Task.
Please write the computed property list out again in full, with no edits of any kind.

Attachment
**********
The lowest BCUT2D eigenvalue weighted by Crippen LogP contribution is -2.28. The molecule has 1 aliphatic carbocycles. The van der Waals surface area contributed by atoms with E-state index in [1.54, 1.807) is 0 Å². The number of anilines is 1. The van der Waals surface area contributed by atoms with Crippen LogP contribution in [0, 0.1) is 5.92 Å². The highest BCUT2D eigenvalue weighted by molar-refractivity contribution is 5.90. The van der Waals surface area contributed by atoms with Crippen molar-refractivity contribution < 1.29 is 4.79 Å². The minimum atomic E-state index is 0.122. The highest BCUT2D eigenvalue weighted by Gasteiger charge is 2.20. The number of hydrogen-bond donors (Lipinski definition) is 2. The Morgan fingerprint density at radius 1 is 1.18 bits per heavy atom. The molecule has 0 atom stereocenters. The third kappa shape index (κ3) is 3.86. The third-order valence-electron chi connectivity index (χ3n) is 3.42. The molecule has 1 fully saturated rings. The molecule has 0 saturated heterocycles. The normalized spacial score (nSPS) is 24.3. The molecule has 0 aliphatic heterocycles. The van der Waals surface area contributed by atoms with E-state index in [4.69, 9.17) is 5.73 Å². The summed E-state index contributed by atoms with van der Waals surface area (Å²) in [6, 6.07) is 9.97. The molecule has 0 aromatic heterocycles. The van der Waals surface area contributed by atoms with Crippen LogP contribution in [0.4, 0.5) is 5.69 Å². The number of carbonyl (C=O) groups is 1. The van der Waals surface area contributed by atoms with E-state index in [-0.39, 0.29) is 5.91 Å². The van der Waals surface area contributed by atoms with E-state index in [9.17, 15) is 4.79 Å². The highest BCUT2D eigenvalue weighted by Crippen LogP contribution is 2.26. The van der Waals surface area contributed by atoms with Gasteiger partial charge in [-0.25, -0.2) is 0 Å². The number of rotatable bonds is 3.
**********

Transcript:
The lowest BCUT2D eigenvalue weighted by Crippen LogP contribution is -2.28. The molecule has 1 aliphatic carbocycles. The van der Waals surface area contributed by atoms with E-state index in [1.54, 1.807) is 0 Å². The number of anilines is 1. The van der Waals surface area contributed by atoms with Crippen LogP contribution in [0, 0.1) is 5.92 Å². The highest BCUT2D eigenvalue weighted by molar-refractivity contribution is 5.90. The van der Waals surface area contributed by atoms with Crippen molar-refractivity contribution < 1.29 is 4.79 Å². The minimum atomic E-state index is 0.122. The highest BCUT2D eigenvalue weighted by Gasteiger charge is 2.20. The number of hydrogen-bond donors (Lipinski definition) is 2. The Morgan fingerprint density at radius 1 is 1.18 bits per heavy atom. The molecule has 0 atom stereocenters. The third kappa shape index (κ3) is 3.86. The third-order valence-electron chi connectivity index (χ3n) is 3.42. The molecule has 1 fully saturated rings. The molecule has 0 saturated heterocycles. The normalized spacial score (nSPS) is 24.3. The molecule has 0 aliphatic heterocycles. The van der Waals surface area contributed by atoms with E-state index in [4.69, 9.17) is 5.73 Å². The summed E-state index contributed by atoms with van der Waals surface area (Å²) in [6, 6.07) is 9.97. The molecule has 0 aromatic heterocycles. The van der Waals surface area contributed by atoms with Crippen LogP contribution in [0.4, 0.5) is 5.69 Å². The number of carbonyl (C=O) groups is 1. The van der Waals surface area contributed by atoms with E-state index in [-0.39, 0.29) is 5.91 Å². The van der Waals surface area contributed by atoms with E-state index in [9.17, 15) is 4.79 Å². The highest BCUT2D eigenvalue weighted by Crippen LogP contribution is 2.26. The van der Waals surface area contributed by atoms with Gasteiger partial charge in [-0.25, -0.2) is 0 Å². The number of rotatable bonds is 3.